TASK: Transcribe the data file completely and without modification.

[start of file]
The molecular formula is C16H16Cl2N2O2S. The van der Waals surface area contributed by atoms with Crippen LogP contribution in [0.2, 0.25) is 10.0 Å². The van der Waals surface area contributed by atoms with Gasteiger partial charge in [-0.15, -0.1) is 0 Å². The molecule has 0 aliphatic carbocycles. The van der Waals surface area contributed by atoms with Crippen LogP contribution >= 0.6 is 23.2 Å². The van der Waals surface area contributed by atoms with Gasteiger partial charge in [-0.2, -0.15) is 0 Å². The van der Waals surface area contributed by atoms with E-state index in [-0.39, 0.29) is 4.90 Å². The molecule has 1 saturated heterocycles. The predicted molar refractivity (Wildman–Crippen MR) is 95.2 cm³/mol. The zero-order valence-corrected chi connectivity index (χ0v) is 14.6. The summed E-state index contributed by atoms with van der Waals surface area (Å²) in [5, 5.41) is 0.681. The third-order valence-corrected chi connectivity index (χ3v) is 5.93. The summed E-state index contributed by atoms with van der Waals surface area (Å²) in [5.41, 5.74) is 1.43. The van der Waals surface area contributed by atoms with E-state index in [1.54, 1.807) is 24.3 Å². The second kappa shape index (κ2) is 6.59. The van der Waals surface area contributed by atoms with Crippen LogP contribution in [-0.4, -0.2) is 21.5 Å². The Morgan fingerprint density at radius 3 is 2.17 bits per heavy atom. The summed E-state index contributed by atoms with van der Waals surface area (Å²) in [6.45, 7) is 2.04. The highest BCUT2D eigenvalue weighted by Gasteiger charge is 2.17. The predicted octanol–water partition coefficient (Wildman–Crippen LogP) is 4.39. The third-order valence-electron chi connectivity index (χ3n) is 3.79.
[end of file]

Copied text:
The molecular formula is C16H16Cl2N2O2S. The van der Waals surface area contributed by atoms with Crippen LogP contribution in [0.2, 0.25) is 10.0 Å². The van der Waals surface area contributed by atoms with Gasteiger partial charge in [-0.15, -0.1) is 0 Å². The molecule has 0 aliphatic carbocycles. The van der Waals surface area contributed by atoms with Crippen LogP contribution >= 0.6 is 23.2 Å². The van der Waals surface area contributed by atoms with Gasteiger partial charge in [-0.2, -0.15) is 0 Å². The van der Waals surface area contributed by atoms with E-state index in [-0.39, 0.29) is 4.90 Å². The molecule has 1 saturated heterocycles. The predicted molar refractivity (Wildman–Crippen MR) is 95.2 cm³/mol. The zero-order valence-corrected chi connectivity index (χ0v) is 14.6. The summed E-state index contributed by atoms with van der Waals surface area (Å²) in [5, 5.41) is 0.681. The third-order valence-corrected chi connectivity index (χ3v) is 5.93. The summed E-state index contributed by atoms with van der Waals surface area (Å²) in [5.41, 5.74) is 1.43. The van der Waals surface area contributed by atoms with E-state index in [1.54, 1.807) is 24.3 Å². The second kappa shape index (κ2) is 6.59. The van der Waals surface area contributed by atoms with Crippen LogP contribution in [-0.4, -0.2) is 21.5 Å². The Morgan fingerprint density at radius 3 is 2.17 bits per heavy atom. The summed E-state index contributed by atoms with van der Waals surface area (Å²) in [6.45, 7) is 2.04. The highest BCUT2D eigenvalue weighted by Gasteiger charge is 2.17. The predicted octanol–water partition coefficient (Wildman–Crippen LogP) is 4.39. The third-order valence-electron chi connectivity index (χ3n) is 3.79.